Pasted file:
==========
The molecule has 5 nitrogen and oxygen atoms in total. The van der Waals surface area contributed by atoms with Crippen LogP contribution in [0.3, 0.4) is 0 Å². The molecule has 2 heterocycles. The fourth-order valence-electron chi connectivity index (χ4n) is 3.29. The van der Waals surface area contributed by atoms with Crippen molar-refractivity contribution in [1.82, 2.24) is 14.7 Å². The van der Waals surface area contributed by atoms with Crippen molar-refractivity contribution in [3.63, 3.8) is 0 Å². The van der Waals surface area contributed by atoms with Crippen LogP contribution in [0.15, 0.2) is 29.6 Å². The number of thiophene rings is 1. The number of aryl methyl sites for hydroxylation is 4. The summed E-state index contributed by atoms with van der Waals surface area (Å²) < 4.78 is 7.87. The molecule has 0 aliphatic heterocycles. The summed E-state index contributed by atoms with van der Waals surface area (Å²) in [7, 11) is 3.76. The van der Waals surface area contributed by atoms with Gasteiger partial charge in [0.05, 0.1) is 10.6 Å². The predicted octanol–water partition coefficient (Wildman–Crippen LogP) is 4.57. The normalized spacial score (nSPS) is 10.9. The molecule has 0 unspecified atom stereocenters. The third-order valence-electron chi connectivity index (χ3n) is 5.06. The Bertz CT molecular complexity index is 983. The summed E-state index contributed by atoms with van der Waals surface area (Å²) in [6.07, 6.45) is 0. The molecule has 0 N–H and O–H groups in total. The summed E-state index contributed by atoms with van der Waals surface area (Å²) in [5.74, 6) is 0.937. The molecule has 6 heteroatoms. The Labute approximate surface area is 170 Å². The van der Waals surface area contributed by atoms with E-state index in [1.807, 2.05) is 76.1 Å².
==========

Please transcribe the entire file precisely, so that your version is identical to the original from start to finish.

The molecule has 5 nitrogen and oxygen atoms in total. The van der Waals surface area contributed by atoms with Crippen LogP contribution in [0.3, 0.4) is 0 Å². The molecule has 2 heterocycles. The fourth-order valence-electron chi connectivity index (χ4n) is 3.29. The van der Waals surface area contributed by atoms with Crippen molar-refractivity contribution in [1.82, 2.24) is 14.7 Å². The van der Waals surface area contributed by atoms with Crippen molar-refractivity contribution in [3.63, 3.8) is 0 Å². The van der Waals surface area contributed by atoms with Crippen LogP contribution in [0.15, 0.2) is 29.6 Å². The number of thiophene rings is 1. The number of aryl methyl sites for hydroxylation is 4. The summed E-state index contributed by atoms with van der Waals surface area (Å²) < 4.78 is 7.87. The molecule has 0 aliphatic heterocycles. The summed E-state index contributed by atoms with van der Waals surface area (Å²) in [7, 11) is 3.76. The van der Waals surface area contributed by atoms with Gasteiger partial charge in [0.05, 0.1) is 10.6 Å². The predicted octanol–water partition coefficient (Wildman–Crippen LogP) is 4.57. The normalized spacial score (nSPS) is 10.9. The molecule has 0 unspecified atom stereocenters. The third-order valence-electron chi connectivity index (χ3n) is 5.06. The Bertz CT molecular complexity index is 983. The summed E-state index contributed by atoms with van der Waals surface area (Å²) in [6.07, 6.45) is 0. The molecule has 0 N–H and O–H groups in total. The summed E-state index contributed by atoms with van der Waals surface area (Å²) in [5.74, 6) is 0.937. The molecule has 6 heteroatoms. The Labute approximate surface area is 170 Å². The van der Waals surface area contributed by atoms with E-state index in [1.807, 2.05) is 76.1 Å².